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Anyway, I’d got so comfortable it was almost a pity to arrive in Norwich (and I promise I’m not just saying that because Greater Anglia paid my fare) But the sun was shining it was the first really mild day of the year, perfect for a stroll alongside the River Wensum which does a loop of the city centre. The river is almost right in front of the station. Within a couple of minutes, I was walking along a riverbank lined with willow trees. The first landmark I passed was Pull’s Ferry. This flint building was once a watergate and takes its name from John Pull, a ferryman, who ran the boats in the first part of the 19th century. Apparently, the stone that was used to construct Norwich Cathedral came in via this route, having been imported from Normandy.

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I strolled further along the river bank until I came to the Red Lion pub. On its slipway, a group of people were stepping into wooden Canadian-style kayaks. Chantal and Nick set up Pub and Paddle a few years ago – this year will be their fourth summer and the business is going from strength to strength. Chantal told me that one of their most popular excursions is also their shortest, suitable for anyone. This four hour rental takes paddlers past the cathedral, football ground and Colman’s mustard factory to the village of Thorpe St Andrew. Most people take a break at one of the riverside pubs before returning to the Red Lion. At only £20 per person, it’s good value. Chantal and Nick make their own kayaks and also have a couple of wooden rowing boats for hire for those wishing to stay in the city centre. I didn’t have time to do this, but it’s definitely a good excuse to return.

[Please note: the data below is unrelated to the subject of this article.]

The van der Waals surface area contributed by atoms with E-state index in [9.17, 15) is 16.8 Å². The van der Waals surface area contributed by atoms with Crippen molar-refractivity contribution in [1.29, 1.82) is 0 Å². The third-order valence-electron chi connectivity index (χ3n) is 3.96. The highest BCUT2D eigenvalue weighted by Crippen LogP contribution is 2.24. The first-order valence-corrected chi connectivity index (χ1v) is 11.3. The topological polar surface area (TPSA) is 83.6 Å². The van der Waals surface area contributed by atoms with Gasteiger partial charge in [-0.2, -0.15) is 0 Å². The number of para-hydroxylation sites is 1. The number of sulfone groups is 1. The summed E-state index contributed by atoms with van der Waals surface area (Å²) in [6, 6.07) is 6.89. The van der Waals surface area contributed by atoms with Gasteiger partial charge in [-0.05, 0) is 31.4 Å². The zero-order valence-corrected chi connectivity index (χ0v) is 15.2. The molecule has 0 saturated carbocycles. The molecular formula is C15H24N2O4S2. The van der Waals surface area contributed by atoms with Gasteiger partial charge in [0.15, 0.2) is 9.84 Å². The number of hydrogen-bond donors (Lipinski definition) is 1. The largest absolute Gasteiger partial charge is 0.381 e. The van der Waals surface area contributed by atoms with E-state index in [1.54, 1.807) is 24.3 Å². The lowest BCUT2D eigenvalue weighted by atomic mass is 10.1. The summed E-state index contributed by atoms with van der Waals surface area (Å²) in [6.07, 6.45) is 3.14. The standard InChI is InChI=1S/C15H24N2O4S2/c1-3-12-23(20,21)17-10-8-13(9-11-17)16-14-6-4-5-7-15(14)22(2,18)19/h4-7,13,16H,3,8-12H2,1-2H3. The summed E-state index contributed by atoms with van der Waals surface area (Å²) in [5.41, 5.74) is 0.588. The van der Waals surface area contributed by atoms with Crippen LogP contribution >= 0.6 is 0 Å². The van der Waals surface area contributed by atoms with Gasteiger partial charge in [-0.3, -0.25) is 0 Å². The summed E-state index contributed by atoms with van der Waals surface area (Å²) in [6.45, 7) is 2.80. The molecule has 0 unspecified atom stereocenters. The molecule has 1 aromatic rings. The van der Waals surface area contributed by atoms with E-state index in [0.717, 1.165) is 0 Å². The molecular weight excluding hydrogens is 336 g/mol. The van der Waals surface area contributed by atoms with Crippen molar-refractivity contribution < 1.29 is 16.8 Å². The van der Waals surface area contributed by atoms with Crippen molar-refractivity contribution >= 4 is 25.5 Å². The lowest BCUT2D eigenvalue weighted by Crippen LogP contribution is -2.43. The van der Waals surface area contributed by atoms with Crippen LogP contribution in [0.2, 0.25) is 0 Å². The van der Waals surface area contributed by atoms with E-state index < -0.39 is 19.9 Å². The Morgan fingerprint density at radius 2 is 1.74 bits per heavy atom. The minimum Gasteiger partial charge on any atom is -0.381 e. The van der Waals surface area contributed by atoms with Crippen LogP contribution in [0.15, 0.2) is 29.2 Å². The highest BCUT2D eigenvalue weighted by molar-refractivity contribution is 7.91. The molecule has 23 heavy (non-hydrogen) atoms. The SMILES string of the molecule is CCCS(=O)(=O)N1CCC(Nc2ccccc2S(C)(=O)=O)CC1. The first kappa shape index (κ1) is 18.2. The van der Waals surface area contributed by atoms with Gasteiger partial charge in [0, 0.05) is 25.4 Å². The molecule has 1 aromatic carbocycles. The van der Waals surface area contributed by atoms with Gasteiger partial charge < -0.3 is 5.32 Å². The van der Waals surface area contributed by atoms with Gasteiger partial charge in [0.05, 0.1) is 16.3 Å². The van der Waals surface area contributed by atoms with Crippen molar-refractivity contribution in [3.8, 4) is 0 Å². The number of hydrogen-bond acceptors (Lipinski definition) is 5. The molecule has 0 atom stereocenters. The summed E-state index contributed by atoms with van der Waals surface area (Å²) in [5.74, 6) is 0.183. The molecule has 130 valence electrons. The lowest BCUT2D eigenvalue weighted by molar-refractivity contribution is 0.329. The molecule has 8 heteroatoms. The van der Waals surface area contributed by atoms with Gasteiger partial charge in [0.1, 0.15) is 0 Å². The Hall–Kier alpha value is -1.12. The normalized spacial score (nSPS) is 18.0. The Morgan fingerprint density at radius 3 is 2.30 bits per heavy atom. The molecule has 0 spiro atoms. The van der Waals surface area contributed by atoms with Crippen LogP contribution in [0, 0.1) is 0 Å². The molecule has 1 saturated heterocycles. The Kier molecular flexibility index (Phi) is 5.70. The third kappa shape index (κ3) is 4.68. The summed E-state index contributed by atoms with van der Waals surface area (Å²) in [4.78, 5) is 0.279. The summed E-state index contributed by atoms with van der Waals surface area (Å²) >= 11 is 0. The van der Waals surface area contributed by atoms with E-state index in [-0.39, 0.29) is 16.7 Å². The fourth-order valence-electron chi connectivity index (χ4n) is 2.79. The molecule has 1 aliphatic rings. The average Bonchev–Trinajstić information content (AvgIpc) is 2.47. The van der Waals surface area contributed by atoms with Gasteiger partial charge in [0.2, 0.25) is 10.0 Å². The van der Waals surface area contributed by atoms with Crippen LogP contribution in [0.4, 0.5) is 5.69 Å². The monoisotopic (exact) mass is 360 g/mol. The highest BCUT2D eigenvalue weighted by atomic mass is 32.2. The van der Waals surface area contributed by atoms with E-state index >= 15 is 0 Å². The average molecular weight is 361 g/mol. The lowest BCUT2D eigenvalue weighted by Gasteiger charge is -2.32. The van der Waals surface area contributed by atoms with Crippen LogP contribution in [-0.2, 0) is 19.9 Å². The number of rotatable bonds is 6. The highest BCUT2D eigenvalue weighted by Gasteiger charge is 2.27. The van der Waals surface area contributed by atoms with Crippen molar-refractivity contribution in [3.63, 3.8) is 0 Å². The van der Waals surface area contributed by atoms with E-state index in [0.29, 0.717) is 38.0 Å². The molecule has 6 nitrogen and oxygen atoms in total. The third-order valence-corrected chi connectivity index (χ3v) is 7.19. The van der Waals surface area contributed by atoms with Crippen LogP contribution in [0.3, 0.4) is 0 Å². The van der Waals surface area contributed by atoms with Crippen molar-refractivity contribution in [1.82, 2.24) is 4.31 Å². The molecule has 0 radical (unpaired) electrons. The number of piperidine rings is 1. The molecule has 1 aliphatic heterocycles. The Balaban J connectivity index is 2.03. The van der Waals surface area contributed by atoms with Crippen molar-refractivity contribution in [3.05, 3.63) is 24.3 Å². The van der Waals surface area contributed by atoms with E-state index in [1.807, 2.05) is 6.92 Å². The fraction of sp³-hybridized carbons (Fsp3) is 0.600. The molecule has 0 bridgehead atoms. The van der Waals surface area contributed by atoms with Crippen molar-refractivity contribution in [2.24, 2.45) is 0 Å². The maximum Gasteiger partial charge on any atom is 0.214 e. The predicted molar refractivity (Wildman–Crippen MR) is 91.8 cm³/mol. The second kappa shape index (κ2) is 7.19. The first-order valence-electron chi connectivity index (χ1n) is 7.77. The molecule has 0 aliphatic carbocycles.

My next stop was Cow Tower, a 14th century artillery tower built as a response to the threat posed to Norwich not only by the French but also by local rebel forces. Contrary to what its name suggests, it wasn’t constructed to shelter cows, though this Eastern Daily Press article suggests that might have happened later. Instead, it was named after the surrounding meadow, which was called Cowholm. It was big enough to hold a garrison but now, it’s just a shell, the floors and roof long gone. As a consequence, you can’t go inside. Nevertheless it’s an imposing structure, standing almost 15 metres high, and very photogenic in the spring sunshine, particularly when the daffodils are in bloom. On the other side of the path from the Cow Tower there’s a rather lovely carved wooden seat, its smooth curves perfect for lying back to watch cotton wool clouds scud across a blue sky.

I was reluctant to leave my seat, but wanted to take a look at Norwich Cathedral. Construction began in 1096, using local flint and mortar faced with that limestone imported from Caen. It’s quite a large site – actually two churches and an Anglo-Saxon settlement were knocked down to make room for this new structure, such was its scale. The cathedral close is the largest in England. By 1145, the cathedral was pretty much completed. The same building you see today would have had a wooden spire clad with lead, added in the 1160s. It was struck by lightning in 1169, less than two years after it was finished, so today’s spire dates from 1480.

The cloisters of this very grand church bear a resemblance to the colleges of Oxford or Cambridge and are the second largest in the country after those of Salisbury Cathedral. A quadrangle is bounded by walkways featuring elaborate vaulted ceilings; inside, the cathedral itself is even more impressive.

One of the more interesting modern additions is the copper baptismal font. Formed from two bowls, one upturned, it was donated to the cathedral when it was repurposed from its previous use – making chocolate in the Rowntree’s factory until it closed in 1994. Though a donation is suggested, entry is free. Allow plenty of time as the building warrants more than a quick look.

It was time for lunch and over on Tombland, Cocina caught my eye, two white statues flanking its doorway. Samson and Hercules are Norwich icons, though the figures that you see today are replicas, installed when the originals became too fragile to leave in place. In 1657, the two figures, both symbols of strength, were placed outside the home Christopher Jay, then the Mayor of Norwich.